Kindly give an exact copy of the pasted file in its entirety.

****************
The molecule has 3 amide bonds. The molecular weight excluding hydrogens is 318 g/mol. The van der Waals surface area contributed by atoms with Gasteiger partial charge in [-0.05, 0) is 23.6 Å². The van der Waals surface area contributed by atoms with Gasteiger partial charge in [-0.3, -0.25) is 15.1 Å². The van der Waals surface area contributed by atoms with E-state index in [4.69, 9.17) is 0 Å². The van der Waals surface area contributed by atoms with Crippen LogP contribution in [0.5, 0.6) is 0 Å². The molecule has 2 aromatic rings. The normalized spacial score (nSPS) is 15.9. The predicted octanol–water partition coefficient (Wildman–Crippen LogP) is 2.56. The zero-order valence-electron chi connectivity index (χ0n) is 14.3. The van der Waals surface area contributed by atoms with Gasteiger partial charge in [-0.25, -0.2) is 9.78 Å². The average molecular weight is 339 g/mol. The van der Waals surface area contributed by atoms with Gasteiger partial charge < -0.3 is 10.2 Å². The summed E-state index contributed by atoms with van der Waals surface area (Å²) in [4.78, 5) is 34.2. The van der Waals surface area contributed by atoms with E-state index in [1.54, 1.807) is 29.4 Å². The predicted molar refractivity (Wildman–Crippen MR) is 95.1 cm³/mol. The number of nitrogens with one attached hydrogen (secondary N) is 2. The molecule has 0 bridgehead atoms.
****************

The molecule has 3 amide bonds. The molecular weight excluding hydrogens is 318 g/mol. The van der Waals surface area contributed by atoms with Gasteiger partial charge in [-0.05, 0) is 23.6 Å². The van der Waals surface area contributed by atoms with Gasteiger partial charge in [-0.3, -0.25) is 15.1 Å². The van der Waals surface area contributed by atoms with E-state index in [4.69, 9.17) is 0 Å². The van der Waals surface area contributed by atoms with Crippen LogP contribution in [0.5, 0.6) is 0 Å². The molecule has 2 aromatic rings. The normalized spacial score (nSPS) is 15.9. The predicted octanol–water partition coefficient (Wildman–Crippen LogP) is 2.56. The zero-order valence-electron chi connectivity index (χ0n) is 14.3. The van der Waals surface area contributed by atoms with Gasteiger partial charge in [-0.25, -0.2) is 9.78 Å². The average molecular weight is 339 g/mol. The van der Waals surface area contributed by atoms with Gasteiger partial charge < -0.3 is 10.2 Å². The summed E-state index contributed by atoms with van der Waals surface area (Å²) in [4.78, 5) is 34.2. The van der Waals surface area contributed by atoms with E-state index in [1.54, 1.807) is 29.4 Å². The predicted molar refractivity (Wildman–Crippen MR) is 95.1 cm³/mol. The number of nitrogens with one attached hydrogen (secondary N) is 2. The molecule has 0 bridgehead atoms.